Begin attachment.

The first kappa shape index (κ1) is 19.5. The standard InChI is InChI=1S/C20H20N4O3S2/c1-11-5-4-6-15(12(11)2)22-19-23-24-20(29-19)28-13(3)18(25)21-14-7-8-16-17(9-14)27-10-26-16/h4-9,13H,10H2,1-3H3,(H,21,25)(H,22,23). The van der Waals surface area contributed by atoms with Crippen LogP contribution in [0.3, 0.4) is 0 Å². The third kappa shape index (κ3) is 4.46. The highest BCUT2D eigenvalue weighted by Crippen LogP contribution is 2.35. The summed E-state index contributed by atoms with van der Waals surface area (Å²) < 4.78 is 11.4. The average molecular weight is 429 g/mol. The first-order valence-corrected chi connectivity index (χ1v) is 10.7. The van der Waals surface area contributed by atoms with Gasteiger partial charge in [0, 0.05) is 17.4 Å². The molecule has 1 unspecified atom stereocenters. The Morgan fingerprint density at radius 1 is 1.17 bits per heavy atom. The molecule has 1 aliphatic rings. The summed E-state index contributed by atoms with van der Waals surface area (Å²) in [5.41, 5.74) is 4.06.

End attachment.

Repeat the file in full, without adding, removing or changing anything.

The first kappa shape index (κ1) is 19.5. The standard InChI is InChI=1S/C20H20N4O3S2/c1-11-5-4-6-15(12(11)2)22-19-23-24-20(29-19)28-13(3)18(25)21-14-7-8-16-17(9-14)27-10-26-16/h4-9,13H,10H2,1-3H3,(H,21,25)(H,22,23). The van der Waals surface area contributed by atoms with Crippen LogP contribution in [0.3, 0.4) is 0 Å². The third kappa shape index (κ3) is 4.46. The highest BCUT2D eigenvalue weighted by Crippen LogP contribution is 2.35. The summed E-state index contributed by atoms with van der Waals surface area (Å²) < 4.78 is 11.4. The average molecular weight is 429 g/mol. The first-order valence-corrected chi connectivity index (χ1v) is 10.7. The van der Waals surface area contributed by atoms with Gasteiger partial charge in [0, 0.05) is 17.4 Å². The molecule has 1 unspecified atom stereocenters. The Morgan fingerprint density at radius 1 is 1.17 bits per heavy atom. The molecule has 1 aliphatic rings. The summed E-state index contributed by atoms with van der Waals surface area (Å²) in [5.41, 5.74) is 4.06.